Mostly Credited As: Christopher Plummer
Birth Name: Arthur Christopher Orme Plummer
Date Of Birth: December 13, 1929 (Age 85)
Country Of Birth: Canada
Birth Place: Toronto, Ontario
Height: 5' 10 ½" (1.79 m)
Christopher Plummer was born on December 13, 1929 in Toronto, Ontario, Canada. His full given name is Arthur Christopher Orme Plummer. He is the son of John Plummer, a secretary to the Dean of Science at McGill University, and to Isabella Mary (Abbott) Plummer. His maternal great grandfather was John Abbott, who served as the prime minister of Canada. Christopher attended Jennings Private School, and studied under Iris Warren and C. Herbertcasari. He was brought up and educated by his mother in Montreal, after his parents divorced when he was only one year old. Among his relatives were Guy Du Maurier, the playwright, and the actor Nigel Bruce who played Dr. Watson alongside Basil Rathbone who played Sherlock Holmes in many films. Christopher's mother, who was the head of the Canadian Handicrafts Guild, took him to plays, ballets, operas and other cultural events, and he learned to play the piano very well, and studied to be a concert pianist.. His grandmother used to read aloud to the family after dinner. After working as a lighting designer for his high school production of 'A Midsummer Night's Dream, he became interested in acting.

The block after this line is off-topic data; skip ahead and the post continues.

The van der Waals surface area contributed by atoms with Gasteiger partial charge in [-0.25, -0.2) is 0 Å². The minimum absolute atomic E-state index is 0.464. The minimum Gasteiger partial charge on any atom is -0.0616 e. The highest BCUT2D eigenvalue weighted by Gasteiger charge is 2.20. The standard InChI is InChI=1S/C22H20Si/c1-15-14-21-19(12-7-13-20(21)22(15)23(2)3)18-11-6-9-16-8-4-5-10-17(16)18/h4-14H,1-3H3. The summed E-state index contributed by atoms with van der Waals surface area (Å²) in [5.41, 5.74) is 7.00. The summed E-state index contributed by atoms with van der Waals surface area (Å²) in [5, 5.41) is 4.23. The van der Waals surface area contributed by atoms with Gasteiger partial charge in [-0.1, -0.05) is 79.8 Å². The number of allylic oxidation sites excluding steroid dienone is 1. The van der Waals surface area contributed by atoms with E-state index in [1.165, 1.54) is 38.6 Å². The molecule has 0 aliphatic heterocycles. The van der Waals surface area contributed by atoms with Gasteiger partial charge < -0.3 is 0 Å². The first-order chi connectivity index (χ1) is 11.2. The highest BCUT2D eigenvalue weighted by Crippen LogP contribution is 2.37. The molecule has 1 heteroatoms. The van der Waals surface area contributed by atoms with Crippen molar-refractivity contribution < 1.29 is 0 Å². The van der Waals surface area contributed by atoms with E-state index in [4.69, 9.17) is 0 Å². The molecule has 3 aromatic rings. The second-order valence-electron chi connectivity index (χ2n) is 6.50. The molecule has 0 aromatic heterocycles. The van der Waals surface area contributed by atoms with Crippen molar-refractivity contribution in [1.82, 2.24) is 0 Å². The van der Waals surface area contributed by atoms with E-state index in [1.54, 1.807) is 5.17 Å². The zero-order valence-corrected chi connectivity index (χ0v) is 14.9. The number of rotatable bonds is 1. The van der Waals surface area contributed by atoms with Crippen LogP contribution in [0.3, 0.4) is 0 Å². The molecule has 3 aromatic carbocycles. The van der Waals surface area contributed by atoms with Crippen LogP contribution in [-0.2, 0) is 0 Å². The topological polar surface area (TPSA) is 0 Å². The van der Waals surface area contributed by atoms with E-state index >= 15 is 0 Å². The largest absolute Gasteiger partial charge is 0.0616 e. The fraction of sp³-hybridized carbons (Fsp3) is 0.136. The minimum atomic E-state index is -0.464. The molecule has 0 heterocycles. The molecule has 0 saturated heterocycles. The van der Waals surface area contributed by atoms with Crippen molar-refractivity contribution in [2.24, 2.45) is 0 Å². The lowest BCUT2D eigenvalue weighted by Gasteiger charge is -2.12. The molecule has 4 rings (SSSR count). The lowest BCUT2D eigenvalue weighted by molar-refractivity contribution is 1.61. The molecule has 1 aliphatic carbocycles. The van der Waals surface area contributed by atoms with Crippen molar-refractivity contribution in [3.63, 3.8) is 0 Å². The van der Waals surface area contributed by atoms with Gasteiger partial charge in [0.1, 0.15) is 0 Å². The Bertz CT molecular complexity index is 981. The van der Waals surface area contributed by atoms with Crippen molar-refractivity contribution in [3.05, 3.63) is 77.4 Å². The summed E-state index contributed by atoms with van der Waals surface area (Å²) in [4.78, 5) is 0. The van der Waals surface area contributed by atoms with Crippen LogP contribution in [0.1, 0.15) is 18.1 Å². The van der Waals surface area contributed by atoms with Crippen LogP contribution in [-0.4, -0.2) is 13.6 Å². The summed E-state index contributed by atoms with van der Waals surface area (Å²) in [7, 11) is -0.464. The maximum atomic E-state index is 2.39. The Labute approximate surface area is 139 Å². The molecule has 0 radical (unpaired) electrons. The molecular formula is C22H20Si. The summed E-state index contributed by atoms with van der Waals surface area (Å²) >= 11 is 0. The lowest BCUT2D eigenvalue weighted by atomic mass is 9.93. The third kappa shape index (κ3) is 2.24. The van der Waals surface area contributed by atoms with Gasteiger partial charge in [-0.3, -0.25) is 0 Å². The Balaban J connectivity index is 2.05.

By his mid teens, he had played leading roles in student productions, his first important role was that of D'Arcy in Pride and Punishment. He trained for the theater with the Canadian Reporatory Company in Ottawa, and while there, in just two short years, he played 75 different roles. He acted in both French and English drama on Canadian radio, doing Shakespeare, Moliere, Shaw and Christopher Fry. He first appeared as a professional on stage at the age of 17 as Posthumus in Shakespeare's Cymbeline, and later in The Rivals, put on by the Canadian Repertory Theatre, in Ottawa, Ontario, Canada, in 1950. He first appearance on television was in the CBC production of Othello in 1951. His first acting experience outside of Canada was in a reperatory company in Bermuda, where he played both leading and featured roles, appearing in The Royal Family, The Playboy of the Western World, The Petrified Forest, Nina, The Little Foxes, and The Constant Wife. Because of his work in Nina, Edward Everett Horton asked him to join the American touring company, playing a part first played by David Niven, and as a result he came to the U.S. in 1953.